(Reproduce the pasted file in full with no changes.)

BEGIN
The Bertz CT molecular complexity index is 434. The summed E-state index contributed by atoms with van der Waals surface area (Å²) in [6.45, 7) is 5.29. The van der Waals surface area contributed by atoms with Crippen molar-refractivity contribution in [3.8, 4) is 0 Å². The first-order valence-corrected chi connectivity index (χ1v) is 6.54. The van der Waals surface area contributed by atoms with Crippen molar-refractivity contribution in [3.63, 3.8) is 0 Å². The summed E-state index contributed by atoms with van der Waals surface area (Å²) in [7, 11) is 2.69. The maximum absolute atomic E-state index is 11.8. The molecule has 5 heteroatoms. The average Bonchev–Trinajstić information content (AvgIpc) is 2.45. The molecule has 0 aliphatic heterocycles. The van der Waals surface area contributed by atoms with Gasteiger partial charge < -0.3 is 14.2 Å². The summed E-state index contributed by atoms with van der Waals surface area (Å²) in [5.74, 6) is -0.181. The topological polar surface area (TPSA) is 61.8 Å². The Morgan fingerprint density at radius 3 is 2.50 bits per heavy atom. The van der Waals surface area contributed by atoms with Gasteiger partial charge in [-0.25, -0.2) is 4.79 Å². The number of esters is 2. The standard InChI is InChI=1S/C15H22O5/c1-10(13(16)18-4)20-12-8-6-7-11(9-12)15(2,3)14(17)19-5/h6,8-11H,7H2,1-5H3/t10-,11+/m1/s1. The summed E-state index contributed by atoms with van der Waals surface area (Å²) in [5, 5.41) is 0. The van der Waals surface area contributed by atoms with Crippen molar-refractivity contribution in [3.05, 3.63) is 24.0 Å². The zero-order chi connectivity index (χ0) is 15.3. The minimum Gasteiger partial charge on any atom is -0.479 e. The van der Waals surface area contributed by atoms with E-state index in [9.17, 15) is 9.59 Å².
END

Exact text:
The Bertz CT molecular complexity index is 434. The summed E-state index contributed by atoms with van der Waals surface area (Å²) in [6.45, 7) is 5.29. The van der Waals surface area contributed by atoms with Crippen molar-refractivity contribution in [3.8, 4) is 0 Å². The first-order valence-corrected chi connectivity index (χ1v) is 6.54. The van der Waals surface area contributed by atoms with Crippen molar-refractivity contribution in [3.63, 3.8) is 0 Å². The summed E-state index contributed by atoms with van der Waals surface area (Å²) in [7, 11) is 2.69. The maximum absolute atomic E-state index is 11.8. The molecule has 5 heteroatoms. The average Bonchev–Trinajstić information content (AvgIpc) is 2.45. The molecule has 0 aliphatic heterocycles. The van der Waals surface area contributed by atoms with Gasteiger partial charge < -0.3 is 14.2 Å². The summed E-state index contributed by atoms with van der Waals surface area (Å²) in [5.74, 6) is -0.181. The topological polar surface area (TPSA) is 61.8 Å². The Morgan fingerprint density at radius 3 is 2.50 bits per heavy atom. The van der Waals surface area contributed by atoms with Gasteiger partial charge in [-0.25, -0.2) is 4.79 Å². The number of esters is 2. The standard InChI is InChI=1S/C15H22O5/c1-10(13(16)18-4)20-12-8-6-7-11(9-12)15(2,3)14(17)19-5/h6,8-11H,7H2,1-5H3/t10-,11+/m1/s1. The summed E-state index contributed by atoms with van der Waals surface area (Å²) in [5, 5.41) is 0. The van der Waals surface area contributed by atoms with Crippen molar-refractivity contribution in [3.05, 3.63) is 24.0 Å². The zero-order chi connectivity index (χ0) is 15.3. The minimum Gasteiger partial charge on any atom is -0.479 e. The van der Waals surface area contributed by atoms with E-state index in [9.17, 15) is 9.59 Å².